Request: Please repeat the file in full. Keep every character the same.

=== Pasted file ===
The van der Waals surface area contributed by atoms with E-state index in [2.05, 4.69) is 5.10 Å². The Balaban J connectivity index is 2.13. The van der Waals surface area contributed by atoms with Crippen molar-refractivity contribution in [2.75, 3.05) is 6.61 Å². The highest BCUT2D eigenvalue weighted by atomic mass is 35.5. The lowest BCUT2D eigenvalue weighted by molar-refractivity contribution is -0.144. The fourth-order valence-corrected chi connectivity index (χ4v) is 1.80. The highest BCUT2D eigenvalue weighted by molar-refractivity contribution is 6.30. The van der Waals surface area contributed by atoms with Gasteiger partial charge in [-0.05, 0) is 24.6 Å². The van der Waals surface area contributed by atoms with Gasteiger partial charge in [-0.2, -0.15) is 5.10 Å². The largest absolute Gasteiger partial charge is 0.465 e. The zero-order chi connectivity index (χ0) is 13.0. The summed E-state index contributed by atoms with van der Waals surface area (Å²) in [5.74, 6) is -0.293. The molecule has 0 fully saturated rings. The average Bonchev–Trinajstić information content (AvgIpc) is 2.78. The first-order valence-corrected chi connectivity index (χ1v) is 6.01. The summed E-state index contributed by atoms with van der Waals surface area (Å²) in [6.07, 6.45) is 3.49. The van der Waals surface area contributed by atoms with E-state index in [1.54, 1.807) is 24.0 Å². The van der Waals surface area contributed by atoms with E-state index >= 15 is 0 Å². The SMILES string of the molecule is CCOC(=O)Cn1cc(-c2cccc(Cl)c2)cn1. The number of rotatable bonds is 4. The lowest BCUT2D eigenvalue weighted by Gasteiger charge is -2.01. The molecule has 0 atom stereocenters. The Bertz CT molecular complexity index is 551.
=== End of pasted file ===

The van der Waals surface area contributed by atoms with E-state index in [2.05, 4.69) is 5.10 Å². The Balaban J connectivity index is 2.13. The van der Waals surface area contributed by atoms with Crippen molar-refractivity contribution in [2.75, 3.05) is 6.61 Å². The highest BCUT2D eigenvalue weighted by atomic mass is 35.5. The lowest BCUT2D eigenvalue weighted by molar-refractivity contribution is -0.144. The fourth-order valence-corrected chi connectivity index (χ4v) is 1.80. The highest BCUT2D eigenvalue weighted by molar-refractivity contribution is 6.30. The van der Waals surface area contributed by atoms with Gasteiger partial charge in [-0.05, 0) is 24.6 Å². The van der Waals surface area contributed by atoms with Gasteiger partial charge in [-0.2, -0.15) is 5.10 Å². The largest absolute Gasteiger partial charge is 0.465 e. The zero-order chi connectivity index (χ0) is 13.0. The summed E-state index contributed by atoms with van der Waals surface area (Å²) in [5.74, 6) is -0.293. The molecule has 0 fully saturated rings. The average Bonchev–Trinajstić information content (AvgIpc) is 2.78. The first-order valence-corrected chi connectivity index (χ1v) is 6.01. The summed E-state index contributed by atoms with van der Waals surface area (Å²) in [6.07, 6.45) is 3.49. The van der Waals surface area contributed by atoms with E-state index in [1.54, 1.807) is 24.0 Å². The van der Waals surface area contributed by atoms with E-state index >= 15 is 0 Å². The SMILES string of the molecule is CCOC(=O)Cn1cc(-c2cccc(Cl)c2)cn1. The number of rotatable bonds is 4. The lowest BCUT2D eigenvalue weighted by Gasteiger charge is -2.01. The molecule has 0 atom stereocenters. The Bertz CT molecular complexity index is 551.